All three of the Bedroom in Arles paintings have three paintings hanging on the wall of Gogh’s bedroom. In the first Bedroom in Arles, we know what those three paintings are. In the other two, there’s a portrait of an unknown woman. Let’s see what paintings are hanging in this version. 

The first painting above the coat hanger is possibly the painting Rocks with Oak Tree. The second painting from the left is the portrait of Eugène Boch, a Belgian painter. The third painting is called The Lover or the Portrait of Lieutenant Milliet. In other versions of Bedroom in Arles, there’s a self-portrait of Van Gogh hanging in the middle while the other two are unknown. 

But those aren’t the easter eggs hidden in the painting. Apart from the towel, the cheese, brushes, and jug of water, there is something familiar near the bed. Take a look at the coathanger. There are three coats of different shades of blue hanging and a yellow hat as well. Looks familiar?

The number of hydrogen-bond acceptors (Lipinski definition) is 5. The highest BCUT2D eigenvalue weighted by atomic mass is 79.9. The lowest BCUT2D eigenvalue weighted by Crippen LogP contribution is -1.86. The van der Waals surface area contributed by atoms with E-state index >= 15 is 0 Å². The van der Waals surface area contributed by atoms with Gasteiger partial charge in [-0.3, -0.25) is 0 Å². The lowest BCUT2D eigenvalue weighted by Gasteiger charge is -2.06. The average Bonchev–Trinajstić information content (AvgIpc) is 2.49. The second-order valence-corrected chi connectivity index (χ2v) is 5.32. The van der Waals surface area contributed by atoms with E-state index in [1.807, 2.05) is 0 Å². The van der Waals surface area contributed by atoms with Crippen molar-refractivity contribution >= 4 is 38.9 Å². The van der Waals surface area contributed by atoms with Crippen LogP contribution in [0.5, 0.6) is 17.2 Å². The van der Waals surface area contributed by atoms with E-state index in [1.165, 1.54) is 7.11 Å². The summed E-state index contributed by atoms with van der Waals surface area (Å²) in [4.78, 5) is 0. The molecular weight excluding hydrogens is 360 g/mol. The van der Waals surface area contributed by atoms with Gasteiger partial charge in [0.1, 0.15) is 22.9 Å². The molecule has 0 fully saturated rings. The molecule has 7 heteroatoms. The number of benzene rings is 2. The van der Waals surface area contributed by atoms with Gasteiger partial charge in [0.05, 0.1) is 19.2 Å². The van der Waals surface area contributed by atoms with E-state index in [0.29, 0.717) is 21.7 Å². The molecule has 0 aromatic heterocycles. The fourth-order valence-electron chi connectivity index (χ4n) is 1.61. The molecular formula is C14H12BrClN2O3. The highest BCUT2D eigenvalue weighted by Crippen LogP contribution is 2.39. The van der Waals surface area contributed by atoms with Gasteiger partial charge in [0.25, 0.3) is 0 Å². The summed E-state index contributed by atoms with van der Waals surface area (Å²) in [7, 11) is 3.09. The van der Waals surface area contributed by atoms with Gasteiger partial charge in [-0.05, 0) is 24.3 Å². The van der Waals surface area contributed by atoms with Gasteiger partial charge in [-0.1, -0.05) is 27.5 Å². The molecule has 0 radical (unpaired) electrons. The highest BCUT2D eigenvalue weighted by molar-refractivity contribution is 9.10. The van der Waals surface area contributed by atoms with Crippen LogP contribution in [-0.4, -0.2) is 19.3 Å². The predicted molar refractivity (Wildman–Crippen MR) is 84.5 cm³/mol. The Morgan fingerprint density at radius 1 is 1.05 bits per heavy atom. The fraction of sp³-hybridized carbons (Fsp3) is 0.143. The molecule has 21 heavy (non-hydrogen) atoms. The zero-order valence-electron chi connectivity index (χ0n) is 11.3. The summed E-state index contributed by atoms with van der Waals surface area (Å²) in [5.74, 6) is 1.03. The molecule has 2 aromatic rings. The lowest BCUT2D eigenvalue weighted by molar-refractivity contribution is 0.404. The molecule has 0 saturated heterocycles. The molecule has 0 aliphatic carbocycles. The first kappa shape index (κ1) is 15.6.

If you look at most of Van Gogh’s self-portraits, you’ll see him wearing the same blue overcoat and the yellow hat. Van Gogh loved blue and yellow and their combination. His overcoats and hat resting there is another indication of rest, of a state where he can sleep peacefully in this distorted house. This concludes the article.

Read more articles about paintings by Vincent Van Gogh